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// Package cap provides all the Linux Capabilities userspace library API
// bindings in native Go.
//
// Capabilities are a feature of the Linux kernel that allow fine
// grain permissions to perform privileged operations. Privileged
// operations are required to do irregular system level operations
// from code. You can read more about how Capabilities are intended to
// work here:
//
// https://static.googleusercontent.com/media/research.google.com/en//pubs/archive/33528.pdf
//
// This package supports native Go bindings for all the features
// described in that paper as well as supporting subsequent changes to
// the kernel for other styles of inheritable Capability.
//
// Some simple things you can do with this package are:
//
// // Read and display the capabilities of the running process
// c := cap.GetProc()
// log.Printf("this process has these caps:", c)
//
// // Drop any privilege a process might have (including for root,
// // but note root 'owns' a lot of system files so a cap-limited
// // root can still do considerable damage to a running system).
// old := cap.GetProc()
// empty := cap.NewSet()
// if err := empty.SetProc(); err != nil {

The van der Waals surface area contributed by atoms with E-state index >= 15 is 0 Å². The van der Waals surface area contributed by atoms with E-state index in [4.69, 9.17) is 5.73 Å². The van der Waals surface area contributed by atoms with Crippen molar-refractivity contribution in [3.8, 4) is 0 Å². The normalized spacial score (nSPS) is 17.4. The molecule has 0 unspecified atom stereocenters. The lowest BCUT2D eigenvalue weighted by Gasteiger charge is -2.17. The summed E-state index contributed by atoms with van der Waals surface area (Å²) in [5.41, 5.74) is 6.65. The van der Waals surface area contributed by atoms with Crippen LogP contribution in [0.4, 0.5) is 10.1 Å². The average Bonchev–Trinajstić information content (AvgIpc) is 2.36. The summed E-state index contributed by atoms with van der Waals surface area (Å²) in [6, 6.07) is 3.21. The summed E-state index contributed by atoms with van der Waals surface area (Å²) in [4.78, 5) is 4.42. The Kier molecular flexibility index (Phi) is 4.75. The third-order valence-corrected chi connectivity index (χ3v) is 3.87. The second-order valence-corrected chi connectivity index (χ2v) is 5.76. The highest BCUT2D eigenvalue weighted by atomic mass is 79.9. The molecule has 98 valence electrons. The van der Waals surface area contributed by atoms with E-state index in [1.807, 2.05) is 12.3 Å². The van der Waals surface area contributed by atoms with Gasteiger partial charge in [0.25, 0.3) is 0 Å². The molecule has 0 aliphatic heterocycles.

// log.Fatalf("failed to drop privilege: %q -> %q: %v", old, empty, err)
// }
// now := cap.GetProc()
// if cf, _ := now.Compare(empty); cf != 0 {
// log.Fatalf("failed to fully drop privilege: have=%q, wanted=%q", now, empty)
// }
//
// The "cap" package operates with POSIX semantics for security
// state. That is all OS threads are kept in sync at all times. The
// package "kernel.org/pub/linux/libs/security/libcap/psx" is used to
// implement POSIX semantics system calls that manipulate thread state
// uniformly over the whole Go (and any CGo linked) process runtime.
//
// Note, if the Go runtime syscall interface contains the Linux
// variant syscall.AllThreadsSyscall() API (it debuted in go1.16 see
// https://github.com/golang/go/issues/1435 for its history) then the
// "libcap/psx" package will use that to invoke Capability setting
// system calls in pure Go binaries. With such an enhanced Go runtime,
// to force this behavior, use the CGO_ENABLED=0 environment variable.